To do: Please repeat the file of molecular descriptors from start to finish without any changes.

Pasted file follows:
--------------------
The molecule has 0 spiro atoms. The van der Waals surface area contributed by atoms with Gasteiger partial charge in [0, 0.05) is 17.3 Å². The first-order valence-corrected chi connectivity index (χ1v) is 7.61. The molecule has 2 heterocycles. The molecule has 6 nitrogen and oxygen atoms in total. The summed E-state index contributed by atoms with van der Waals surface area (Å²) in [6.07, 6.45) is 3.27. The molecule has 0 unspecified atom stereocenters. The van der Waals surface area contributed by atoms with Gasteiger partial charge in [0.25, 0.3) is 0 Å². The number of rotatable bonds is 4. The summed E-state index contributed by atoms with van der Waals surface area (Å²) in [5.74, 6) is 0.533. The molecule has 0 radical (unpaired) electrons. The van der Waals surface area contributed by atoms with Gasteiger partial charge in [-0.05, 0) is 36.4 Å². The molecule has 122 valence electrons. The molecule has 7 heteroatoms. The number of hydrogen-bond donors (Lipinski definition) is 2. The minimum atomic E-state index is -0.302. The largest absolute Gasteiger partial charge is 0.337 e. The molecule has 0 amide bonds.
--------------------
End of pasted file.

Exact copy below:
The molecule has 0 spiro atoms. The van der Waals surface area contributed by atoms with Gasteiger partial charge in [0, 0.05) is 17.3 Å². The first-order valence-corrected chi connectivity index (χ1v) is 7.61. The molecule has 2 heterocycles. The molecule has 6 nitrogen and oxygen atoms in total. The summed E-state index contributed by atoms with van der Waals surface area (Å²) in [6.07, 6.45) is 3.27. The molecule has 0 unspecified atom stereocenters. The van der Waals surface area contributed by atoms with Gasteiger partial charge in [0.25, 0.3) is 0 Å². The number of rotatable bonds is 4. The summed E-state index contributed by atoms with van der Waals surface area (Å²) in [5.74, 6) is 0.533. The molecule has 0 radical (unpaired) electrons. The van der Waals surface area contributed by atoms with Gasteiger partial charge in [-0.05, 0) is 36.4 Å². The molecule has 122 valence electrons. The molecule has 7 heteroatoms. The number of hydrogen-bond donors (Lipinski definition) is 2. The minimum atomic E-state index is -0.302. The largest absolute Gasteiger partial charge is 0.337 e. The molecule has 0 amide bonds.